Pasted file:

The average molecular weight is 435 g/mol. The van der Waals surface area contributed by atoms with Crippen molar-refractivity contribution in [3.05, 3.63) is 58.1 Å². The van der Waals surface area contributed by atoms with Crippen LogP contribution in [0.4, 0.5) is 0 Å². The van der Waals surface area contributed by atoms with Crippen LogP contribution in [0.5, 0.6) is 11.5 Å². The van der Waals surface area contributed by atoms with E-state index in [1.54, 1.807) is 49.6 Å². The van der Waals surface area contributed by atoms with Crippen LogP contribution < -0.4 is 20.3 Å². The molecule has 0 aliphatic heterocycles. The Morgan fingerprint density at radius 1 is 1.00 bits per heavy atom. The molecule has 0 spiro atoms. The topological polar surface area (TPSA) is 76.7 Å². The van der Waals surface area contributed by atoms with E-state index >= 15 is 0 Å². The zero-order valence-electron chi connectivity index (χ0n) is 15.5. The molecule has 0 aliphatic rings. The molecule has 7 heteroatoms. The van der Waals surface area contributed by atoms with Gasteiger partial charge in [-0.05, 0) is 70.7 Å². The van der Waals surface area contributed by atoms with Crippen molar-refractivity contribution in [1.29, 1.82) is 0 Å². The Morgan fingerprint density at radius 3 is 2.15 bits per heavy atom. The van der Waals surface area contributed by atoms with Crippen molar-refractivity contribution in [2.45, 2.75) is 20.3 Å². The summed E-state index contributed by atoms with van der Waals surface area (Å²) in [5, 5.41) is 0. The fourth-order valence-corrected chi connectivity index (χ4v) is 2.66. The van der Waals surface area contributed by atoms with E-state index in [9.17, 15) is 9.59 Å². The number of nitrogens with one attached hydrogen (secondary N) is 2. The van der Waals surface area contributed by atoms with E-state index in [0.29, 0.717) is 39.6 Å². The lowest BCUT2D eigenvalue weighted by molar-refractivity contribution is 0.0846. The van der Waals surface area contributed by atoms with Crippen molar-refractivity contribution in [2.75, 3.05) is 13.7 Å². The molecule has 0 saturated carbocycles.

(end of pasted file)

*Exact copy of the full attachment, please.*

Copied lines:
The average molecular weight is 435 g/mol. The van der Waals surface area contributed by atoms with Crippen molar-refractivity contribution in [3.05, 3.63) is 58.1 Å². The van der Waals surface area contributed by atoms with Crippen LogP contribution in [0.4, 0.5) is 0 Å². The van der Waals surface area contributed by atoms with Crippen LogP contribution in [0.5, 0.6) is 11.5 Å². The van der Waals surface area contributed by atoms with E-state index in [1.54, 1.807) is 49.6 Å². The van der Waals surface area contributed by atoms with Crippen LogP contribution < -0.4 is 20.3 Å². The molecule has 0 aliphatic heterocycles. The Morgan fingerprint density at radius 1 is 1.00 bits per heavy atom. The molecule has 0 spiro atoms. The topological polar surface area (TPSA) is 76.7 Å². The van der Waals surface area contributed by atoms with E-state index >= 15 is 0 Å². The zero-order valence-electron chi connectivity index (χ0n) is 15.5. The molecule has 0 aliphatic rings. The molecule has 7 heteroatoms. The van der Waals surface area contributed by atoms with Gasteiger partial charge in [-0.05, 0) is 70.7 Å². The van der Waals surface area contributed by atoms with Crippen molar-refractivity contribution in [1.29, 1.82) is 0 Å². The Morgan fingerprint density at radius 3 is 2.15 bits per heavy atom. The van der Waals surface area contributed by atoms with Crippen molar-refractivity contribution in [2.45, 2.75) is 20.3 Å². The summed E-state index contributed by atoms with van der Waals surface area (Å²) in [5, 5.41) is 0. The fourth-order valence-corrected chi connectivity index (χ4v) is 2.66. The van der Waals surface area contributed by atoms with E-state index in [9.17, 15) is 9.59 Å². The number of nitrogens with one attached hydrogen (secondary N) is 2. The van der Waals surface area contributed by atoms with E-state index in [0.29, 0.717) is 39.6 Å². The lowest BCUT2D eigenvalue weighted by molar-refractivity contribution is 0.0846. The van der Waals surface area contributed by atoms with Crippen molar-refractivity contribution in [2.75, 3.05) is 13.7 Å². The molecule has 0 saturated carbocycles.